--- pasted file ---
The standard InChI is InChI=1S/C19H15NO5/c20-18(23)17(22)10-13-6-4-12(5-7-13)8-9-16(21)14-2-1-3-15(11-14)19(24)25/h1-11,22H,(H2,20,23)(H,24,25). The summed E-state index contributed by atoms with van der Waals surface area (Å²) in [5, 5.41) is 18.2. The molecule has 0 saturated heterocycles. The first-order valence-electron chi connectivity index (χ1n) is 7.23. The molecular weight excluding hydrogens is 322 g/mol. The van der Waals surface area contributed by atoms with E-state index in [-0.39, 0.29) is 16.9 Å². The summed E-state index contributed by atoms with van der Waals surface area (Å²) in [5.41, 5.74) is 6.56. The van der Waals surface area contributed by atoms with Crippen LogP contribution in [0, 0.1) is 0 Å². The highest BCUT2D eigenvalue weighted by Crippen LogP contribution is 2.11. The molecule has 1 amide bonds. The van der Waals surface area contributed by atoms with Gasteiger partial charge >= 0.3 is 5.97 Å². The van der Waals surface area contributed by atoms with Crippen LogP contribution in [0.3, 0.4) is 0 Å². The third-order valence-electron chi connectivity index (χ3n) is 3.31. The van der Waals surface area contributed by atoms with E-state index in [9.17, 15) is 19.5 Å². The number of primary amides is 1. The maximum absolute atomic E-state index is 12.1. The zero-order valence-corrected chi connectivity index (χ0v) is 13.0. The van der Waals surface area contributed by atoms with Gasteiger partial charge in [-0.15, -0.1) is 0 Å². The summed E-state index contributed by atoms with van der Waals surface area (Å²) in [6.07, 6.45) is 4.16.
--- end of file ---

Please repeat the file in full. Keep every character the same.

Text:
The standard InChI is InChI=1S/C19H15NO5/c20-18(23)17(22)10-13-6-4-12(5-7-13)8-9-16(21)14-2-1-3-15(11-14)19(24)25/h1-11,22H,(H2,20,23)(H,24,25). The summed E-state index contributed by atoms with van der Waals surface area (Å²) in [5, 5.41) is 18.2. The molecule has 0 saturated heterocycles. The first-order valence-electron chi connectivity index (χ1n) is 7.23. The molecular weight excluding hydrogens is 322 g/mol. The van der Waals surface area contributed by atoms with E-state index in [-0.39, 0.29) is 16.9 Å². The summed E-state index contributed by atoms with van der Waals surface area (Å²) in [5.41, 5.74) is 6.56. The van der Waals surface area contributed by atoms with Crippen LogP contribution in [0, 0.1) is 0 Å². The highest BCUT2D eigenvalue weighted by Crippen LogP contribution is 2.11. The molecule has 1 amide bonds. The van der Waals surface area contributed by atoms with Gasteiger partial charge >= 0.3 is 5.97 Å². The van der Waals surface area contributed by atoms with Crippen LogP contribution in [0.3, 0.4) is 0 Å². The third-order valence-electron chi connectivity index (χ3n) is 3.31. The van der Waals surface area contributed by atoms with E-state index in [9.17, 15) is 19.5 Å². The number of primary amides is 1. The maximum absolute atomic E-state index is 12.1. The zero-order valence-corrected chi connectivity index (χ0v) is 13.0. The van der Waals surface area contributed by atoms with Gasteiger partial charge in [-0.15, -0.1) is 0 Å². The summed E-state index contributed by atoms with van der Waals surface area (Å²) in [6.07, 6.45) is 4.16.